In last month’s column I wrote about the awkwardness that can ensue when getting a massage. Male or female masseuse? Clothed or unclothed?
After the preliminaries, they ask the inevitable pressure question: soft, medium, hard?
Well, let’s be honest. Soft is like high-fiving a hummingbird, and if you are going to do that, why pay $125? I can just capture one in my backyard and make it my small dog.
Medium? Well, different people have different definitions of “medium.” Medium could mean, like, a hummingbird with an attitude. Or medium could mean a piano falling out of a third-story window and landing squarely in the middle of your spinal cord. It’s a delicate decision.
Usually I opt for medium-hard, which is tough because if they go closer to the hummingbird route, then you are begging, like Luke Skywalker, for more force. And then Yoda comes into play, and the whole universe is whack. If they are the piano, you are struggling to even say, “Err, uhh, hey, Edward Scissorelbows, too deep.”
I once went for a massage in the woods at the summer camp we attend every year. I figured it couldn’t be more peaceful than that, right? Birds chirping. Wind blowing through the pines. Chipmunks stealing your Cheetos while you’re out of the tent and spreading them across your sleeping bag. Total relaxation.
But then I ended up getting a masseuse whose professional opinion was that I needed a deep-tissue rendering. She, of course, didn’t share this with me. For the first 10 minutes, The Rock would have been proud of my endurance. But when she hit a spot on the outside of my shoulder and dug in like she was working the last fossil fuel in a coal mine, my hand reflexively shot up and punched her in the face. Not kidding.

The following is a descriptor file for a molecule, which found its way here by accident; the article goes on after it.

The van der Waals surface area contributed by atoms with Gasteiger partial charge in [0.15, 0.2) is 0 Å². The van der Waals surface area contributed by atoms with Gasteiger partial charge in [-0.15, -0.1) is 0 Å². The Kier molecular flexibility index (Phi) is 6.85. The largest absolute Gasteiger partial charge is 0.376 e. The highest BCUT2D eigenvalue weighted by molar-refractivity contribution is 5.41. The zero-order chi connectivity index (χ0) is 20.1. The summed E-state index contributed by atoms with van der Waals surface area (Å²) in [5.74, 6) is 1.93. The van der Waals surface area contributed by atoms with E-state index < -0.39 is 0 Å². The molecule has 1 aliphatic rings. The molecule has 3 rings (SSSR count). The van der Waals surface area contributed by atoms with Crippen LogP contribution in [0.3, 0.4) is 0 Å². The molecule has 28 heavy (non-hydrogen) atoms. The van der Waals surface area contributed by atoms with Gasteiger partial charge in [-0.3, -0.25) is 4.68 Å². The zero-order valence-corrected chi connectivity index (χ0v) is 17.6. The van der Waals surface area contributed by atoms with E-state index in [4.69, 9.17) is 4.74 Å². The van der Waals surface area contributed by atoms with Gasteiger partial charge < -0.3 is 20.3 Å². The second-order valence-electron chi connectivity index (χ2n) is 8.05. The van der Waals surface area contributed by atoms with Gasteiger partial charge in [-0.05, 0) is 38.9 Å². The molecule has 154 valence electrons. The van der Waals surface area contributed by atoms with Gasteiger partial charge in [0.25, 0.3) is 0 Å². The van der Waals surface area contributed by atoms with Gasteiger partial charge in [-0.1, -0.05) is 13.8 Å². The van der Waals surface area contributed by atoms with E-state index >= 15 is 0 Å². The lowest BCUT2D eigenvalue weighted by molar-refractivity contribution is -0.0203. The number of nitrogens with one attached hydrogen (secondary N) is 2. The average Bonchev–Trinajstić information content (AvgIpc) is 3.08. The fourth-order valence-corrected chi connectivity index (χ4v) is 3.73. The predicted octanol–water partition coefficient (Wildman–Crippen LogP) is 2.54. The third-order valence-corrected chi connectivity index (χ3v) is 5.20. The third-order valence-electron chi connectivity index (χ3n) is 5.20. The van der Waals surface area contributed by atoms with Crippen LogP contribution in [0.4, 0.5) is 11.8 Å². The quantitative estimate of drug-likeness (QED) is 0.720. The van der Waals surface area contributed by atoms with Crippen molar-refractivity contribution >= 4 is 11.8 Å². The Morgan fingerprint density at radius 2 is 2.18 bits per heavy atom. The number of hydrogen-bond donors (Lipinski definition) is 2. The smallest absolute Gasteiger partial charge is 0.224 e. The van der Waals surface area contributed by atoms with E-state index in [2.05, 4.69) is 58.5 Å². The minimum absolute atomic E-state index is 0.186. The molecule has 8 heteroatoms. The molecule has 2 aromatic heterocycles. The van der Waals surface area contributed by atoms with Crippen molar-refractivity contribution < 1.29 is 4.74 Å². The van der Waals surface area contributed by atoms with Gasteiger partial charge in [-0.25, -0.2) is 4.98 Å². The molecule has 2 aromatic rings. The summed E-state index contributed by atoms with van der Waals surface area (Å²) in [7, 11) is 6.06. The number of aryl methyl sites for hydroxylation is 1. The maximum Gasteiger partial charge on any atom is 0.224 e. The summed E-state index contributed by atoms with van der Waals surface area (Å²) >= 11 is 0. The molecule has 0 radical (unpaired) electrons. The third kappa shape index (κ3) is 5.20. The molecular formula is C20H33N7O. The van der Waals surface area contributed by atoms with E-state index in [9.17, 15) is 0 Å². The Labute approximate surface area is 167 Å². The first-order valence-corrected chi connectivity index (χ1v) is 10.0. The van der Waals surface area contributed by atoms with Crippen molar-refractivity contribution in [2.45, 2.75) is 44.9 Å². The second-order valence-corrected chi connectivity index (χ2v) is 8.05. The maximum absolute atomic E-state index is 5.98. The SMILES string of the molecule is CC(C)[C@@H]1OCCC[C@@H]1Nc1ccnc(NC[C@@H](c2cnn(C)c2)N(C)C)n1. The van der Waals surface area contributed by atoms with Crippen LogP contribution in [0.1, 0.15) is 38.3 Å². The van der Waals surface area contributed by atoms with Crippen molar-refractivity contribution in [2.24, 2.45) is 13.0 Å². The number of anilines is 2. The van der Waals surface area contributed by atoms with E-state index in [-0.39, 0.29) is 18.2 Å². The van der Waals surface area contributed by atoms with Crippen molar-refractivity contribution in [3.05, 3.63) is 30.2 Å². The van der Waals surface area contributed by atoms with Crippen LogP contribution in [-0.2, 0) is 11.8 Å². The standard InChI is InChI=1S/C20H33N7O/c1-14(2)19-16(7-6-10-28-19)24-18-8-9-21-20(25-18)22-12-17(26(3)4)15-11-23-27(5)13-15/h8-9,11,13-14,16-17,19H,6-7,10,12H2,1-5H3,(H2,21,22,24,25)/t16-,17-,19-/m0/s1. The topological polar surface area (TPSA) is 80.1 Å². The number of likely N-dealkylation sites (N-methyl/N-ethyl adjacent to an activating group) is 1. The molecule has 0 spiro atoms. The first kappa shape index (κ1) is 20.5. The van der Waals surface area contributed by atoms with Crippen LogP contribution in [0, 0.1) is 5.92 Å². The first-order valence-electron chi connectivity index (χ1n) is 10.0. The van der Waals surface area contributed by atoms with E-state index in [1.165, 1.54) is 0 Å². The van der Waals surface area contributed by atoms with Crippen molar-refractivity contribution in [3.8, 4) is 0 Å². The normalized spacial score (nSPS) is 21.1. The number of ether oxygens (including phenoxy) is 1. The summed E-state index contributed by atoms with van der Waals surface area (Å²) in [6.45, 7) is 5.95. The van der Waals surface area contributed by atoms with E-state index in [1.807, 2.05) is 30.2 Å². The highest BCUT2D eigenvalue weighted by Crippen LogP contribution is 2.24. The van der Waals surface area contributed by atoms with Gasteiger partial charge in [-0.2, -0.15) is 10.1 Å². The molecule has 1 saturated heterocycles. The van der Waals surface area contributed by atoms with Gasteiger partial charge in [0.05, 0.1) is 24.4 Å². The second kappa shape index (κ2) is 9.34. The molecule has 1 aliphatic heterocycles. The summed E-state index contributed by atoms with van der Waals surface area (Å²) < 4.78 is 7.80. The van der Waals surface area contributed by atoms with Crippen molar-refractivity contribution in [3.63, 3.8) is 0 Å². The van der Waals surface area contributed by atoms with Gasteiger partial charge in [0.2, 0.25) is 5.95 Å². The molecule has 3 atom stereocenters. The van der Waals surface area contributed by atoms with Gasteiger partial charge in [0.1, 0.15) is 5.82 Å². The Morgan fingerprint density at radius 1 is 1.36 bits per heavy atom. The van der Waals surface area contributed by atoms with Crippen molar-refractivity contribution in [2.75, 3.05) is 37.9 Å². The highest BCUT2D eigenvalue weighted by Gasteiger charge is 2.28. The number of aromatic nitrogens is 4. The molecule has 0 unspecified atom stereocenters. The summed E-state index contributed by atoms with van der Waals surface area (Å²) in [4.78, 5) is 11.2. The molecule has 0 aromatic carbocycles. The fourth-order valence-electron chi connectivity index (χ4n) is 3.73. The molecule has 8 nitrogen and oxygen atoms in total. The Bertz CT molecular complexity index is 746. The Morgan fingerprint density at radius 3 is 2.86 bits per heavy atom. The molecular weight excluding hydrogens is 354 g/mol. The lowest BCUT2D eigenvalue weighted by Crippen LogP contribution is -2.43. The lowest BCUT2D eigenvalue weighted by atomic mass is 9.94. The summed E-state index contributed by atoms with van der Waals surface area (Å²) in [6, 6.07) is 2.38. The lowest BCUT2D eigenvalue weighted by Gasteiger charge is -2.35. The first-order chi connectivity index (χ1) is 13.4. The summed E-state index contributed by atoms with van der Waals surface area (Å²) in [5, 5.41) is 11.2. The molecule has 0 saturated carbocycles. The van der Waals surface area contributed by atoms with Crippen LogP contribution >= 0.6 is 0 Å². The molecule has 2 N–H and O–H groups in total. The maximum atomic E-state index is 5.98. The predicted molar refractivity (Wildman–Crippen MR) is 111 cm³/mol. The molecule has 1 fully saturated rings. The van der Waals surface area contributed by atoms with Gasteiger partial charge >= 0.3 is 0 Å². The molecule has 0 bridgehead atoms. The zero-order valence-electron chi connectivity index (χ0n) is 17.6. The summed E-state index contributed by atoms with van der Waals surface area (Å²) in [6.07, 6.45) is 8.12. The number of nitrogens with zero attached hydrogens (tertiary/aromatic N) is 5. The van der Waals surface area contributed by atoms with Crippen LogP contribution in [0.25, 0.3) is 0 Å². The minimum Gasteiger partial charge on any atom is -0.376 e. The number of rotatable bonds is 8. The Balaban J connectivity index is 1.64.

I apologized, but the deed was done and the message was sent. After, I told my wife it was like being in an MMA match. With a polar bear. And I lost.
The problem with a massage is that I think the masseuses probably get bored. Bad body after bad body comes rolling in, complaining about their various minor aches and pains, and the masseuses have to do something to spice up the place.
So I think they hold contests to see who they can make squirm the most, or who they annoy the most, or who they can put in the most pain. And they go to Masseuse.com, where you learn a secret handshake to join, and they share their stories of administering pain to unwitting dolts like myself, the same dolt who wants to believe that when they are giving you a finger massage and snap their fingers, they’ve actually done something. I think they saw that in “Now You See Me 2” and try to see how many dimwits will fall for it. I’m on to you. Snapping your fingers at the end of my finger doesn’t make my finger feel good.
So then after the massage, they’re all hanging around waiting for a tip.
Like, what is the standard tip for a massage?
What should I have given the chick I crushed in the face in the woods? A higher “sympathy” tip to help repair her lower jaw line, or a lower “you provoked me” tip? These decisions make my back tighten up. I need the decision-making taken out of it, like Uber for massages. Just remove the nonsense.
I have an idea. Massages are a sort of universal thing, right? I mean, some are more worldly than others, like the whole Robert Kraft parlor. But for the most part, massages are universal. So how about somebody comes up with a market standard for massage parlors, posts the rules on the door (underwear – no underwear) and then we’ll all be better off?